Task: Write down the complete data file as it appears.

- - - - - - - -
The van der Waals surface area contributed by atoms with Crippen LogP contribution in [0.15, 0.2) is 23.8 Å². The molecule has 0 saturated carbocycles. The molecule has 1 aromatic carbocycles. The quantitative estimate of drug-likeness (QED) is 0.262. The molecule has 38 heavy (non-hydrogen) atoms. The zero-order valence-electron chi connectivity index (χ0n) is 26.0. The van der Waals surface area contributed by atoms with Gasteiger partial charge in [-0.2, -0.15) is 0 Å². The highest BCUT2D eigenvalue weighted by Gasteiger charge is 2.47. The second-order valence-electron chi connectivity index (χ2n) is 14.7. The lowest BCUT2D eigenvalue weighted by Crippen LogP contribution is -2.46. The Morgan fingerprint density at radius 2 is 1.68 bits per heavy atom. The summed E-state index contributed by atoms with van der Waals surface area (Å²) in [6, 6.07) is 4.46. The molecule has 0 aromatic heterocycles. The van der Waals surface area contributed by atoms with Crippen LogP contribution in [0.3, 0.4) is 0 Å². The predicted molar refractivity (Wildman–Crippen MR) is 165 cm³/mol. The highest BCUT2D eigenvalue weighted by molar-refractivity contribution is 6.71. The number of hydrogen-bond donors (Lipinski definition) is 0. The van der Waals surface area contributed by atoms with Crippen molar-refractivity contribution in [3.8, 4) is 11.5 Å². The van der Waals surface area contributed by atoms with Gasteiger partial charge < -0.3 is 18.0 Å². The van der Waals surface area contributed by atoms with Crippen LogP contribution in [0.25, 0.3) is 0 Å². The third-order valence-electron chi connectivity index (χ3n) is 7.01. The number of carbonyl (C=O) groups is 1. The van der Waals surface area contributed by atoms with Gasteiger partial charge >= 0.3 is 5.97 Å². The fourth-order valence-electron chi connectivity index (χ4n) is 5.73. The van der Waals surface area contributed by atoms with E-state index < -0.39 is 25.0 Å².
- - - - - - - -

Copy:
The van der Waals surface area contributed by atoms with Crippen LogP contribution in [0.15, 0.2) is 23.8 Å². The molecule has 0 saturated carbocycles. The molecule has 1 aromatic carbocycles. The quantitative estimate of drug-likeness (QED) is 0.262. The molecule has 38 heavy (non-hydrogen) atoms. The zero-order valence-electron chi connectivity index (χ0n) is 26.0. The van der Waals surface area contributed by atoms with Gasteiger partial charge in [-0.2, -0.15) is 0 Å². The highest BCUT2D eigenvalue weighted by Gasteiger charge is 2.47. The second-order valence-electron chi connectivity index (χ2n) is 14.7. The lowest BCUT2D eigenvalue weighted by Crippen LogP contribution is -2.46. The Morgan fingerprint density at radius 2 is 1.68 bits per heavy atom. The summed E-state index contributed by atoms with van der Waals surface area (Å²) in [6, 6.07) is 4.46. The molecule has 0 aromatic heterocycles. The van der Waals surface area contributed by atoms with Crippen LogP contribution in [0.3, 0.4) is 0 Å². The predicted molar refractivity (Wildman–Crippen MR) is 165 cm³/mol. The highest BCUT2D eigenvalue weighted by molar-refractivity contribution is 6.71. The number of hydrogen-bond donors (Lipinski definition) is 0. The van der Waals surface area contributed by atoms with Crippen molar-refractivity contribution in [3.8, 4) is 11.5 Å². The van der Waals surface area contributed by atoms with Gasteiger partial charge < -0.3 is 18.0 Å². The van der Waals surface area contributed by atoms with Crippen LogP contribution in [0.25, 0.3) is 0 Å². The third-order valence-electron chi connectivity index (χ3n) is 7.01. The number of carbonyl (C=O) groups is 1. The van der Waals surface area contributed by atoms with Gasteiger partial charge >= 0.3 is 5.97 Å². The fourth-order valence-electron chi connectivity index (χ4n) is 5.73. The van der Waals surface area contributed by atoms with E-state index < -0.39 is 25.0 Å².